Throughout the trial, Prosecutor Patrick Fitzgerald kept coming back to Hardball. Libby seemed a singularly obsessive viewer of the show. His exacting attention to how host Chris Matthews characterized the role of the Vice President in sending Wilson to Niger undermined the defense's case that Libby had too much on his mind to have really bothered to lie or even to have remembered what exactly to lie about. They argued Libby had other preoccupations; the war, possible al-Qaeda attacks, the 27 national security topics and 13 terrorist threats that were in Libby's briefing book on the day a CIA briefer testified that he told Libby about Joe Wilson's wife.
All of those issues may have been on his mind, Fitzgerald argued, but Libby still had time to obsess about what Chris Matthews was saying about him on Hardball and time to call Tim Russert and complain about it. Fitzgerald had notes and witnesses to prove that Libby, for a least a few minutes a day, stopped thinking about "the next 9/11" and instead counted the number of times Matthews questioned why "the Vice President" had sent former ambassador Joe Wilson to look for evidence of Iraq's interest in WMDs. It was Fitzgerald's job in court to stress Libby's role as a senior commandant in what TIME speculated was a Bush White House "war on Wilson."
But Libby's defense wasn't wrong. Libby was consumed by the war on terror. The courtroom record strongly indicates, though, that he viewed his media monitoring and attacking of critics as a natural extension of that war on terror.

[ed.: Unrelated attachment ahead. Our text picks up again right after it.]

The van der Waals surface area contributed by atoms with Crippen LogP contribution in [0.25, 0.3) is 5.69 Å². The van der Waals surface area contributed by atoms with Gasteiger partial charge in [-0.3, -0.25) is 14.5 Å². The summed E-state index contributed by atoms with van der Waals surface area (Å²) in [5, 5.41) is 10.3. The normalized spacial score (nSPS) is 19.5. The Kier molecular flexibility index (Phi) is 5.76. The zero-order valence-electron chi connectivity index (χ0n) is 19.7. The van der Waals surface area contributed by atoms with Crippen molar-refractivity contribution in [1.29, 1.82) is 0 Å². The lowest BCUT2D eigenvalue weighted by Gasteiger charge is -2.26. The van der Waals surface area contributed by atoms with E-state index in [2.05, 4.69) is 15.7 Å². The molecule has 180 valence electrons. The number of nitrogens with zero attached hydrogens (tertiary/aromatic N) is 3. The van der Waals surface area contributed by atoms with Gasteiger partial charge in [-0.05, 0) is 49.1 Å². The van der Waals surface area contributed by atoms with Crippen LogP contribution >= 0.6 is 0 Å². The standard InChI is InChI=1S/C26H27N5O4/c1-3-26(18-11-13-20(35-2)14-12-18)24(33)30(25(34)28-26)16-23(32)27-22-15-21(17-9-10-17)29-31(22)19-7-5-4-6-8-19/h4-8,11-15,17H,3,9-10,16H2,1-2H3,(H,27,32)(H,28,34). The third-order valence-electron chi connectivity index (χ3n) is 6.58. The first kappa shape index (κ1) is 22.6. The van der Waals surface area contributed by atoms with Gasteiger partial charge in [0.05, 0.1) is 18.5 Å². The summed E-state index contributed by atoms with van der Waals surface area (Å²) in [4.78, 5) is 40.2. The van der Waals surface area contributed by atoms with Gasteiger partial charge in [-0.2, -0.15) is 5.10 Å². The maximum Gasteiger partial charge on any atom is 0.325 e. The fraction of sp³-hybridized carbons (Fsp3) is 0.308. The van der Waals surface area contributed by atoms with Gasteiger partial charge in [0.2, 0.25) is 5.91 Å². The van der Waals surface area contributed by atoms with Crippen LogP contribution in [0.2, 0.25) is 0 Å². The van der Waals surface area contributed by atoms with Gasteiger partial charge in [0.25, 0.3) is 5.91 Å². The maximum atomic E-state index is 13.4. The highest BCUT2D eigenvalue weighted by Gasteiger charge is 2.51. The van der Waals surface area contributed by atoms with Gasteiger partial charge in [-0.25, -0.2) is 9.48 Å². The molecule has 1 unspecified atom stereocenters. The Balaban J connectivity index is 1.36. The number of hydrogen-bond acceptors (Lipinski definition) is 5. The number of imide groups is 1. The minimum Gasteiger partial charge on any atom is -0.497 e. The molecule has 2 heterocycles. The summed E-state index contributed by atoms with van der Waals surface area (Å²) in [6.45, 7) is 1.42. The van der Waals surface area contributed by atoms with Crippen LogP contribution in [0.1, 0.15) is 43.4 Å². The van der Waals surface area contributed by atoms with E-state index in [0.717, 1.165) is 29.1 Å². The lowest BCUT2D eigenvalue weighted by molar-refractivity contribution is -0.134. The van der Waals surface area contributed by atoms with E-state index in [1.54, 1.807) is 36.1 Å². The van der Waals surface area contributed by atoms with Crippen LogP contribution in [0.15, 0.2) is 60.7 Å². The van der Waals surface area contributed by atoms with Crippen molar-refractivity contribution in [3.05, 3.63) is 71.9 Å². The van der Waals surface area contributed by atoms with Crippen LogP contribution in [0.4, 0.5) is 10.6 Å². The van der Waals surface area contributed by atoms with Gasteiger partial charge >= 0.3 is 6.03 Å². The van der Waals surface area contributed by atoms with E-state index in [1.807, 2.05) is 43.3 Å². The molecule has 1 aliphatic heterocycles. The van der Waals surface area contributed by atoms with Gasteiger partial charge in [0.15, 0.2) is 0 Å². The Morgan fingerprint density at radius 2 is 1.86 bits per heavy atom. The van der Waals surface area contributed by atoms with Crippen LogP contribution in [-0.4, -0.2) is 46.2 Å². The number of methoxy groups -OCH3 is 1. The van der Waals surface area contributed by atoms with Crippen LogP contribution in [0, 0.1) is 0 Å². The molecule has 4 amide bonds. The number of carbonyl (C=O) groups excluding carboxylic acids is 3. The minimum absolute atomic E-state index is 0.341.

The drama in a D.C. courtroom demonstrated the extent to which political "talking points" aren't just messages, but rather the very currency of government. The Libby trial contained examples of the Vice President's office trading talking points with reporters in exchange for access (TIME reporter Matt Cooper got an "exclusive," while in the same bargain Libby got his message in the magazine), and soliciting talking points from the President's office. Cheney himself demanded that the White House spokesman tell "key press" that Libby was as innocent of the charge of leaking classified information as Karl Rove (whose innocence the White House had attested to on record). Cheney wrote, "Not going to protect one staffer [Rove] and sacrifice the guy that was asked to stick his neck in the meat grinder [Libby]."
Wilson went to Niger to look for evidence of Iraq's interest in WMDs. Faced with the hard truth that neither Wilson nor the U.N. could prove that interest, the White House had no ammunition to rebut the charge that the Administration "lied our country into war." The White House, and the Vice President's office in particular, had to offer an alternate "message" instead: Wilson was sent by his wife.
So at the moment the White House was assiduously touting the imminence of a massive terror threat in Iraq, they also appear to have mobilized much of its senior staff in a campaign essentially to tar Joe Wilson as a wimp. And in that is the sobering message beyond the Libby trial's legal minutiae: The same wise men who were assessing a phantom threat to America's domestic peace were the same people taking minute note of their own PR. Perhaps the larger moral here is that had Washington torn itself away from the petty melodramas such as who dissed whom on Hardball or in the pages of TIME perhaps there would have been more scrutiny of the intelligence that led the nation into Iraq in the first place.